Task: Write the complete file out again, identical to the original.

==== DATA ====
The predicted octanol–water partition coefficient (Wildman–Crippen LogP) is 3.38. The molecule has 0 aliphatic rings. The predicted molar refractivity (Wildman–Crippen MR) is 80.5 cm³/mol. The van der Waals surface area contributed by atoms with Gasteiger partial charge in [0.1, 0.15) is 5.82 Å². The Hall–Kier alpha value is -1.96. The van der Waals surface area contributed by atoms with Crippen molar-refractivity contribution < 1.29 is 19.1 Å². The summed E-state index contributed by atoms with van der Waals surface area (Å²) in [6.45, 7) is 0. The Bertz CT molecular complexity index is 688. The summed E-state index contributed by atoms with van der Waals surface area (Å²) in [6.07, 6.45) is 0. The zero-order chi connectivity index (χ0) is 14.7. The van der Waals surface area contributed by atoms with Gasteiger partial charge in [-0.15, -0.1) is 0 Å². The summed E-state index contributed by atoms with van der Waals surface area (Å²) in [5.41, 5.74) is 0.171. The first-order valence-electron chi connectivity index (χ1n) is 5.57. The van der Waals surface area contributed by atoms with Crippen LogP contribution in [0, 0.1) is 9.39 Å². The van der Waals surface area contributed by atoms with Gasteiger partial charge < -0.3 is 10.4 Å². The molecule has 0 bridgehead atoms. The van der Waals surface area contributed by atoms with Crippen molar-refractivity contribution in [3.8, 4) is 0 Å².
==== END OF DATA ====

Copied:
The predicted octanol–water partition coefficient (Wildman–Crippen LogP) is 3.38. The molecule has 0 aliphatic rings. The predicted molar refractivity (Wildman–Crippen MR) is 80.5 cm³/mol. The van der Waals surface area contributed by atoms with Gasteiger partial charge in [0.1, 0.15) is 5.82 Å². The Hall–Kier alpha value is -1.96. The van der Waals surface area contributed by atoms with Crippen molar-refractivity contribution < 1.29 is 19.1 Å². The summed E-state index contributed by atoms with van der Waals surface area (Å²) in [6.45, 7) is 0. The Bertz CT molecular complexity index is 688. The summed E-state index contributed by atoms with van der Waals surface area (Å²) in [6.07, 6.45) is 0. The zero-order chi connectivity index (χ0) is 14.7. The van der Waals surface area contributed by atoms with Gasteiger partial charge in [-0.15, -0.1) is 0 Å². The summed E-state index contributed by atoms with van der Waals surface area (Å²) in [5.41, 5.74) is 0.171. The first-order valence-electron chi connectivity index (χ1n) is 5.57. The van der Waals surface area contributed by atoms with Crippen LogP contribution in [0, 0.1) is 9.39 Å². The van der Waals surface area contributed by atoms with Gasteiger partial charge < -0.3 is 10.4 Å². The molecule has 0 bridgehead atoms. The van der Waals surface area contributed by atoms with Crippen molar-refractivity contribution in [3.8, 4) is 0 Å².